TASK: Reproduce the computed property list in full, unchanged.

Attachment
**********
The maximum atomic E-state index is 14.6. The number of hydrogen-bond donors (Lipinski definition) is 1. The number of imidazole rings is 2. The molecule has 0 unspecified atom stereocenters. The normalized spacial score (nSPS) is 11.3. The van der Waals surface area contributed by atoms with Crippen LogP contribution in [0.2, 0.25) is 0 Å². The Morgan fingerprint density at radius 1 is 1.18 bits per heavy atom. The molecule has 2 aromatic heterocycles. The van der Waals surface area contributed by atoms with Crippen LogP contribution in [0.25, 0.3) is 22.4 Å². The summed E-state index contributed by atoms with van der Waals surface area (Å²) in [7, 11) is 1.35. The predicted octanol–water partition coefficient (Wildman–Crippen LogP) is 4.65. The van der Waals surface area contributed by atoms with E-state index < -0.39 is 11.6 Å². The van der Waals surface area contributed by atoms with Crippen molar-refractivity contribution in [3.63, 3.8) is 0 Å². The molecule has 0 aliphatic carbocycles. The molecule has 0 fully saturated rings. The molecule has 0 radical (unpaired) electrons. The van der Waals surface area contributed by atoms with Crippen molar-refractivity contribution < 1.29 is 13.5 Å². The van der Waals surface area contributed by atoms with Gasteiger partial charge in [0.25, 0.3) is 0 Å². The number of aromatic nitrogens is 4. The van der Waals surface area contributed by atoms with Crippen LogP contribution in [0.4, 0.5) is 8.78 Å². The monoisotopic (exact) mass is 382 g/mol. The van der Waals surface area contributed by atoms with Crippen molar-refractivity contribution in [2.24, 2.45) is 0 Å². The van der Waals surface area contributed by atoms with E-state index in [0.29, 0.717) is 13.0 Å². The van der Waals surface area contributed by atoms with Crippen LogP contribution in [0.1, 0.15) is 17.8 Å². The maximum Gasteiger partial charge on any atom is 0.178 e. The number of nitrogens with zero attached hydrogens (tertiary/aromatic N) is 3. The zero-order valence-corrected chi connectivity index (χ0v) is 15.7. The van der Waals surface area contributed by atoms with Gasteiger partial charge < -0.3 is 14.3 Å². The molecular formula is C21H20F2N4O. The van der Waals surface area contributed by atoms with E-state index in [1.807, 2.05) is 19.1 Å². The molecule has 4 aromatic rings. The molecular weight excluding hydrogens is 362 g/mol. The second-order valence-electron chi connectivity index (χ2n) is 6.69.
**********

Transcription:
The maximum atomic E-state index is 14.6. The number of hydrogen-bond donors (Lipinski definition) is 1. The number of imidazole rings is 2. The molecule has 0 unspecified atom stereocenters. The normalized spacial score (nSPS) is 11.3. The van der Waals surface area contributed by atoms with Crippen LogP contribution in [0.2, 0.25) is 0 Å². The Morgan fingerprint density at radius 1 is 1.18 bits per heavy atom. The molecule has 2 aromatic heterocycles. The van der Waals surface area contributed by atoms with Crippen LogP contribution in [0.25, 0.3) is 22.4 Å². The summed E-state index contributed by atoms with van der Waals surface area (Å²) in [7, 11) is 1.35. The predicted octanol–water partition coefficient (Wildman–Crippen LogP) is 4.65. The van der Waals surface area contributed by atoms with E-state index < -0.39 is 11.6 Å². The van der Waals surface area contributed by atoms with Crippen molar-refractivity contribution in [3.63, 3.8) is 0 Å². The molecule has 0 aliphatic carbocycles. The molecule has 0 fully saturated rings. The molecule has 0 radical (unpaired) electrons. The van der Waals surface area contributed by atoms with Crippen molar-refractivity contribution < 1.29 is 13.5 Å². The van der Waals surface area contributed by atoms with Gasteiger partial charge in [0.25, 0.3) is 0 Å². The number of aromatic nitrogens is 4. The van der Waals surface area contributed by atoms with Crippen LogP contribution in [0.4, 0.5) is 8.78 Å². The monoisotopic (exact) mass is 382 g/mol. The van der Waals surface area contributed by atoms with Crippen molar-refractivity contribution in [2.24, 2.45) is 0 Å². The van der Waals surface area contributed by atoms with E-state index in [0.29, 0.717) is 13.0 Å². The van der Waals surface area contributed by atoms with Crippen LogP contribution in [0.1, 0.15) is 17.8 Å². The maximum Gasteiger partial charge on any atom is 0.178 e. The number of nitrogens with zero attached hydrogens (tertiary/aromatic N) is 3. The zero-order valence-corrected chi connectivity index (χ0v) is 15.7. The van der Waals surface area contributed by atoms with Gasteiger partial charge < -0.3 is 14.3 Å². The molecular formula is C21H20F2N4O. The van der Waals surface area contributed by atoms with E-state index in [1.807, 2.05) is 19.1 Å². The molecule has 4 aromatic rings. The molecular weight excluding hydrogens is 362 g/mol. The second-order valence-electron chi connectivity index (χ2n) is 6.69.